Yet, this kind of small talk that’s part of daily life in the US is actually really good. Coming from Germany, I have forgotten how to converse like that. In LA, people seem to be aware of the fact that that’s part of who they are as humans. They need to talk. So they meet as strangers and start talking about anything that comes to mind.

Hora: Life here is characterized by this kind of openness and friendliness. It’s not superficialness. They rather use this kind of talk to check out their similarities. And if there are none, that’s not a big deal. Then it’s just “Have a nice day!” But you will never feel bad.

Adrian: And that’s what it’s all about. The good feeling that I have shapes the quality of my lifetime. In result, I spend more time in LA with a great feeling than in Germany. And that’s a great plus for my life as a whole, as well as for the moment. I can walk down these steps, find out that I have brain cancer and die soon. But I know I’ve had a lot of happy moments, whereas in Germany, I sit around and fret about something.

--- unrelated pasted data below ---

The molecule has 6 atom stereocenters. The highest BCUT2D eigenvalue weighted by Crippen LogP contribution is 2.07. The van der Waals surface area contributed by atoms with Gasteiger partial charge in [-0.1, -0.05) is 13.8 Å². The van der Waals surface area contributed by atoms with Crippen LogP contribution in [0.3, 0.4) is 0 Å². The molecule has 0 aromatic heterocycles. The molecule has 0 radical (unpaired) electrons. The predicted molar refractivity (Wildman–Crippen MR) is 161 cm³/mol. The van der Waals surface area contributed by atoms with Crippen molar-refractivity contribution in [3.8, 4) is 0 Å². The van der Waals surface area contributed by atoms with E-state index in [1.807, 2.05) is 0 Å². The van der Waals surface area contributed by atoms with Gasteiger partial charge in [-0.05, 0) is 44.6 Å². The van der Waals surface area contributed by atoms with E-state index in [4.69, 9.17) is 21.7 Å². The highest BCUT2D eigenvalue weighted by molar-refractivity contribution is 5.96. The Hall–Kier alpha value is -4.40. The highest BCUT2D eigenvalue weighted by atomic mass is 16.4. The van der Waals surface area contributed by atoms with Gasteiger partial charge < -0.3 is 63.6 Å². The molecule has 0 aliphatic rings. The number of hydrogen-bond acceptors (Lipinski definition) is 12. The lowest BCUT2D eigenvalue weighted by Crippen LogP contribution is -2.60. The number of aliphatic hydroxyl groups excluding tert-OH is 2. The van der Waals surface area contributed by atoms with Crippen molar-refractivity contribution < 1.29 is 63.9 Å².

Hora: I’m sure we will take this home with us, this prejudice that Americans are superficial. We did not experience that at all. And we will spread the word in Germany.

NG: Do you have any plans to come back to the US to shoot?
Adrian: Certainly. We will no doubt come back and film again in the US if the opportunity presents itself. They have great professionals and a fantastic film industry in the US.

Hora: Concretely, we have a documentary in preproduction in New York. On the occasion of the 10-year anniversary of 9/11, we are planning to shoot a documentary about this photographer who took pictures and filmed the catastrophe in Manhattan in 2001. We will start filming this year, and the film will be ready in time for the anniversary.